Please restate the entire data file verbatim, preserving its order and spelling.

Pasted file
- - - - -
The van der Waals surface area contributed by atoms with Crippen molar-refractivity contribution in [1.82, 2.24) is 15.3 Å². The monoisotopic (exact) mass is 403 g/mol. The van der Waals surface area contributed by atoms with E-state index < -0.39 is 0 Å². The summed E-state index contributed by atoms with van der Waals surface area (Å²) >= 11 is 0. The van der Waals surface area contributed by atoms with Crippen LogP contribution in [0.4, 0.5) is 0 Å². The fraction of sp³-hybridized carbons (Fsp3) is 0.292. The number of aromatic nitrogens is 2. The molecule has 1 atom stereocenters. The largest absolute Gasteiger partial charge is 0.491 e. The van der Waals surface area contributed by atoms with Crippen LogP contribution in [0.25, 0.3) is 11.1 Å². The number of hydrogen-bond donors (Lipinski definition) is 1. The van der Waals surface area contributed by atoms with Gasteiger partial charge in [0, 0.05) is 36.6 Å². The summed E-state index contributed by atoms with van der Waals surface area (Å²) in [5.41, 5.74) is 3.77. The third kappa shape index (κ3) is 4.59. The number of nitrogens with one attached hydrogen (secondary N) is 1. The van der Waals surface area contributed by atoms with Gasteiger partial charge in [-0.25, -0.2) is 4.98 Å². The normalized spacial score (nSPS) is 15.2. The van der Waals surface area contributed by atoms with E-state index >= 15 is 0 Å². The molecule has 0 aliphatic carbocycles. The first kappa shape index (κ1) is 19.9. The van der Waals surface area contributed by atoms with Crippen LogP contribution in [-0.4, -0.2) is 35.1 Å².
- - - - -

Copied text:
The van der Waals surface area contributed by atoms with Crippen molar-refractivity contribution in [1.82, 2.24) is 15.3 Å². The monoisotopic (exact) mass is 403 g/mol. The van der Waals surface area contributed by atoms with E-state index < -0.39 is 0 Å². The summed E-state index contributed by atoms with van der Waals surface area (Å²) >= 11 is 0. The van der Waals surface area contributed by atoms with Crippen LogP contribution in [0.4, 0.5) is 0 Å². The fraction of sp³-hybridized carbons (Fsp3) is 0.292. The number of aromatic nitrogens is 2. The molecule has 1 atom stereocenters. The largest absolute Gasteiger partial charge is 0.491 e. The van der Waals surface area contributed by atoms with Crippen LogP contribution in [0.25, 0.3) is 11.1 Å². The number of hydrogen-bond donors (Lipinski definition) is 1. The van der Waals surface area contributed by atoms with Gasteiger partial charge in [0, 0.05) is 36.6 Å². The summed E-state index contributed by atoms with van der Waals surface area (Å²) in [5.41, 5.74) is 3.77. The third kappa shape index (κ3) is 4.59. The number of nitrogens with one attached hydrogen (secondary N) is 1. The van der Waals surface area contributed by atoms with Gasteiger partial charge in [-0.25, -0.2) is 4.98 Å². The normalized spacial score (nSPS) is 15.2. The van der Waals surface area contributed by atoms with E-state index >= 15 is 0 Å². The molecule has 0 aliphatic carbocycles. The first kappa shape index (κ1) is 19.9. The van der Waals surface area contributed by atoms with Crippen LogP contribution in [-0.4, -0.2) is 35.1 Å².